Knights donate $2 million for Christians from Iraq, Syria

Knights donate $2 million for Christians from Iraq, Syria

Knights donate $2 million for Christians from Iraq, Syria

A displaced Iraqi woman prays the rosary in 2014 inside St. Joseph Church in Erbil, Iraq. The church gives refuge to thousands of people who were displaced by the Islamic State. (Credit: CNS photo/Daniel Etter, CRS.)

The Knights of Columbus, which helped lead the charge to persuade the U.S. State Department to officially recognize ISIS violence directed at religious minorities in Iraq and Syria as a "genocide," is donating nearly $2 million to support Christian refugees from those two nations.

The Knights of Columbus, which helped lead the charge to persuade the U.S. State Department to officially recognize violence directed against religious minorities in Iraq and Syria as a “genocide,” has announced a donation of nearly $2 million to support Christian refugees from those two countries.

The world’s largest Catholic fraternal organization, the Knights of Columbus support a wide variety of Catholic initiatives and are a principal partner of Crux.

“A year ago, our country declared with one voice that genocide was occurring to Christians and other religious minority communities, but words are not enough,” said Carl Anderson, Supreme Knight.

“Those targeted for genocide continue to need our assistance, especially since many have received no funding from the U.S. government or from the United Nations,” Anderson said.

“The new administration should rectify the policies it found in place, and stop the de facto discrimination that is continuing to endanger these communities targeted by ISIS for genocide,” he said, referring to the administration of U.S. President Donald Trump.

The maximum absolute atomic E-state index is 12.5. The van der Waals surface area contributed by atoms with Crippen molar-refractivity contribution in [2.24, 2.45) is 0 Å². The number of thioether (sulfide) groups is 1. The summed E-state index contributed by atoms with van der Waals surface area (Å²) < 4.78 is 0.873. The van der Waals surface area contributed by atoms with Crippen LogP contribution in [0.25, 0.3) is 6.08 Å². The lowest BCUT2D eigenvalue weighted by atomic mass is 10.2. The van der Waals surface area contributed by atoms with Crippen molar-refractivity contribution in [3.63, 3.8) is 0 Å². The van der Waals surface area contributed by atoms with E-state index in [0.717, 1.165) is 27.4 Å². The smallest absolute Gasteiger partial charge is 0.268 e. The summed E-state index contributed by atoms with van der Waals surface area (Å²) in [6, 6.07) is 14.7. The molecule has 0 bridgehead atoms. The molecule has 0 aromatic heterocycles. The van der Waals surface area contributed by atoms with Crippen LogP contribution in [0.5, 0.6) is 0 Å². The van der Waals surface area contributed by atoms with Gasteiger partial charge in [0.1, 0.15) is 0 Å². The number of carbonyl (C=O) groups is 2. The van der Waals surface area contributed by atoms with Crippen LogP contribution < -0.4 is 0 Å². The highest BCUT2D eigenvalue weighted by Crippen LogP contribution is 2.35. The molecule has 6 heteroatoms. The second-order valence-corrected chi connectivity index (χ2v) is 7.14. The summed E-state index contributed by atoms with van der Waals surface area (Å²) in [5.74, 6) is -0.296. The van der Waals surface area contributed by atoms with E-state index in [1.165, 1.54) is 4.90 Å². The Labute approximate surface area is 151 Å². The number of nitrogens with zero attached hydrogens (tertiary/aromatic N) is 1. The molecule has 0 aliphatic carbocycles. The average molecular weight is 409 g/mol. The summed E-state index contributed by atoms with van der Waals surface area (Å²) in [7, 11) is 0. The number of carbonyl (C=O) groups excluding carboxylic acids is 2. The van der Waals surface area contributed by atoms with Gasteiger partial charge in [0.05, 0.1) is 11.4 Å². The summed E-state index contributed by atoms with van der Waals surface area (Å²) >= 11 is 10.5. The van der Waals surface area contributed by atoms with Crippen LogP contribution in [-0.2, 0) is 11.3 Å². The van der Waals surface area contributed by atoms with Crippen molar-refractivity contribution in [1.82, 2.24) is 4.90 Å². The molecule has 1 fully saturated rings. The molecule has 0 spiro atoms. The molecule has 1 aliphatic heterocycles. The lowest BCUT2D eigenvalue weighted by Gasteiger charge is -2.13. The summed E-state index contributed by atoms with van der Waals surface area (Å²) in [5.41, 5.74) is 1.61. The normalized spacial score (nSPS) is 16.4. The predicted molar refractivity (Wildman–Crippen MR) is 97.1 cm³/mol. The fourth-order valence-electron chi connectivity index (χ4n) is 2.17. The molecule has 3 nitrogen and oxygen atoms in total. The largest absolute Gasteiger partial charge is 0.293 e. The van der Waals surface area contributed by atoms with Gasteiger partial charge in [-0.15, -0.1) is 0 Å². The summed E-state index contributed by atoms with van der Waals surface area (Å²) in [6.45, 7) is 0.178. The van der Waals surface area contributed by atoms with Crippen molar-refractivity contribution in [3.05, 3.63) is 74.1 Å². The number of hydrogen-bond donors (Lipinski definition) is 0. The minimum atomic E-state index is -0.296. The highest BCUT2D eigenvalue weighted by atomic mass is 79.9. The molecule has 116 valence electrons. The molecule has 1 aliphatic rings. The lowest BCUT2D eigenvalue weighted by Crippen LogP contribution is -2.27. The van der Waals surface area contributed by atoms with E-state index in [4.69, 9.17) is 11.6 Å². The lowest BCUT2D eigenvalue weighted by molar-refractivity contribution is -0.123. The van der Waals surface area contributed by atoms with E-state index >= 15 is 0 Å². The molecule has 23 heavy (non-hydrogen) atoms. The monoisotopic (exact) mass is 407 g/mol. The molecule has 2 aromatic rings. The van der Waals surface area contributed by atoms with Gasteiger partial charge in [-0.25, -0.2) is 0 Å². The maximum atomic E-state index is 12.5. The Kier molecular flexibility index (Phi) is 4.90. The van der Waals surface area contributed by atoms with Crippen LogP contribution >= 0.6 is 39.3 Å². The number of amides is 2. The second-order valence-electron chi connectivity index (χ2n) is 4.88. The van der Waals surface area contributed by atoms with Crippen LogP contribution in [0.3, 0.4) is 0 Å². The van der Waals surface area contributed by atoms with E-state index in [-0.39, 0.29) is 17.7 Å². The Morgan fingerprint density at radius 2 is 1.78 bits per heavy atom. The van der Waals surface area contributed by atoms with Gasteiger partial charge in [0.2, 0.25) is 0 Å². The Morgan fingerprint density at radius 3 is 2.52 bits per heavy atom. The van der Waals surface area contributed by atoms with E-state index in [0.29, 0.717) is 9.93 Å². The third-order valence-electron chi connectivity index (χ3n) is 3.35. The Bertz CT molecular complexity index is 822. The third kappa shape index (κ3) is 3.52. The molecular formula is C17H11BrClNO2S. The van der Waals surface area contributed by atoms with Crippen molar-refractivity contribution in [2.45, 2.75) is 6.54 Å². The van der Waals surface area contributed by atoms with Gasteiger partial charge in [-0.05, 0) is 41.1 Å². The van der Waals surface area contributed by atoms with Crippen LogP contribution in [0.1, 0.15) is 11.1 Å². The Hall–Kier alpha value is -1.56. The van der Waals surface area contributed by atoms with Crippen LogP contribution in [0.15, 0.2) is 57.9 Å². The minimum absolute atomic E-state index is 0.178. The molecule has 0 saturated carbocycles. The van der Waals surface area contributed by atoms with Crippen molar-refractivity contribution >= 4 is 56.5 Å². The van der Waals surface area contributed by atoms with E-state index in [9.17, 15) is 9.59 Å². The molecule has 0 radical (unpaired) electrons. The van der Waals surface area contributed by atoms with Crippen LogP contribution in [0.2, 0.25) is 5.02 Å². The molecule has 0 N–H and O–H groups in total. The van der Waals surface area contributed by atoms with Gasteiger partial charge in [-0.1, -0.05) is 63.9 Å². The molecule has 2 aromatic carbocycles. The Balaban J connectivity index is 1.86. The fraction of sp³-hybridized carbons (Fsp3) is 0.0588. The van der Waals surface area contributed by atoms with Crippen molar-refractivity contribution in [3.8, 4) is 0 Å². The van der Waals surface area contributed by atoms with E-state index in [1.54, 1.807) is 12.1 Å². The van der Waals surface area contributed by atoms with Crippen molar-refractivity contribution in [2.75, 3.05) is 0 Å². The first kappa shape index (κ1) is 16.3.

The $2 million donation includes support for:

  • Medical clinics in Iraq.
  • Easter food baskets for displaced Christians under the care of the Archdiocese of Erbil.
  • General relief for the Christians of Aleppo, Syria, via the city’s Melkite Archdiocese.
  • Christian refugee relief programs of the Syriac Catholic patriarch.

According to Anderson, 2017 may be “the decisive year in determining whether many Christian communities throughout the Middle East will continue to exist.”

Beyond urging greater support for persecuted Christians from the U.S. government and the international community, Anderson also called for prayer for “those who are being persecuted and killed for their faith.”

Anderson has announced that the Knights of Columbus will lead a Novena of Grace and Solidarity that will be prayed by the Knights and others for nine straight days from March 12 to 20.

Observers say the aid provided by groups such as the Knights of Columbus is especially critical given that little, if any, assistance provided by governments and major humanitarian organizations actually reaches Christians because it’s distributed either through major refugee camps, where Christians generally never arrive since they fear those camps may be under the control of Islamic radicals, or through the Iraqi and Syrian governments.

As a result, assistance funneled through Church agencies is often the only means of support for the region’s Christian population.

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